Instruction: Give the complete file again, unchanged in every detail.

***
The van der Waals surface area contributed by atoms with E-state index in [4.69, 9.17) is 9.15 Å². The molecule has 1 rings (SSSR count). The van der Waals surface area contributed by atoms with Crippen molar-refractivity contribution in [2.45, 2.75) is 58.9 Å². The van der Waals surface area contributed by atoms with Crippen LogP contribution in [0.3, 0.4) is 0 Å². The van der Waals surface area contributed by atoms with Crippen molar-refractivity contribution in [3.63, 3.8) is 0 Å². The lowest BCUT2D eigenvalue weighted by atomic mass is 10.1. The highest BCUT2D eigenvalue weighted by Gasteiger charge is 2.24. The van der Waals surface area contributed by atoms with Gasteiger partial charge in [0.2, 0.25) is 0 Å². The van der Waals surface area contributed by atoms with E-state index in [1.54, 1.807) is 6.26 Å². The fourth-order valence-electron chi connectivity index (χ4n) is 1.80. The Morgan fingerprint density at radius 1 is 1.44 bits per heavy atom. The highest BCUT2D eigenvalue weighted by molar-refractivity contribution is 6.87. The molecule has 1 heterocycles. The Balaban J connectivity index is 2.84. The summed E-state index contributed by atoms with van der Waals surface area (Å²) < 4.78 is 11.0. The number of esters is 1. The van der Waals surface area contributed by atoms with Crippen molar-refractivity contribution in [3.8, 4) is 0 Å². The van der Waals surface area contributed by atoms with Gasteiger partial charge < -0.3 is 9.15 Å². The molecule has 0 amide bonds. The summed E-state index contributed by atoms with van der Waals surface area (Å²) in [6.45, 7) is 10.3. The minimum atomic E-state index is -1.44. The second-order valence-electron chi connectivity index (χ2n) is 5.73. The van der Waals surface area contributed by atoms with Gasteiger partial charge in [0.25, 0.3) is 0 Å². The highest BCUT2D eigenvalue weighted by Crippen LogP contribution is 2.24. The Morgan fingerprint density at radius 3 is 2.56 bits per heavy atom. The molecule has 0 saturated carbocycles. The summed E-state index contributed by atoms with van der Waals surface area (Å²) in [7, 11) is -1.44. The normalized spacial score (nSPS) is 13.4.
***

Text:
The van der Waals surface area contributed by atoms with E-state index in [4.69, 9.17) is 9.15 Å². The molecule has 1 rings (SSSR count). The van der Waals surface area contributed by atoms with Crippen molar-refractivity contribution in [2.45, 2.75) is 58.9 Å². The van der Waals surface area contributed by atoms with Crippen LogP contribution in [0.3, 0.4) is 0 Å². The van der Waals surface area contributed by atoms with Crippen molar-refractivity contribution in [3.63, 3.8) is 0 Å². The lowest BCUT2D eigenvalue weighted by atomic mass is 10.1. The highest BCUT2D eigenvalue weighted by Gasteiger charge is 2.24. The van der Waals surface area contributed by atoms with Gasteiger partial charge in [0.2, 0.25) is 0 Å². The van der Waals surface area contributed by atoms with E-state index in [1.54, 1.807) is 6.26 Å². The fourth-order valence-electron chi connectivity index (χ4n) is 1.80. The Morgan fingerprint density at radius 1 is 1.44 bits per heavy atom. The highest BCUT2D eigenvalue weighted by molar-refractivity contribution is 6.87. The molecule has 1 heterocycles. The Balaban J connectivity index is 2.84. The summed E-state index contributed by atoms with van der Waals surface area (Å²) < 4.78 is 11.0. The number of esters is 1. The van der Waals surface area contributed by atoms with Crippen molar-refractivity contribution in [3.8, 4) is 0 Å². The van der Waals surface area contributed by atoms with Gasteiger partial charge < -0.3 is 9.15 Å². The molecule has 0 amide bonds. The summed E-state index contributed by atoms with van der Waals surface area (Å²) in [6.45, 7) is 10.3. The minimum atomic E-state index is -1.44. The second-order valence-electron chi connectivity index (χ2n) is 5.73. The van der Waals surface area contributed by atoms with Gasteiger partial charge in [0.25, 0.3) is 0 Å². The highest BCUT2D eigenvalue weighted by Crippen LogP contribution is 2.24. The Morgan fingerprint density at radius 3 is 2.56 bits per heavy atom. The molecule has 0 saturated carbocycles. The summed E-state index contributed by atoms with van der Waals surface area (Å²) in [7, 11) is -1.44. The normalized spacial score (nSPS) is 13.4.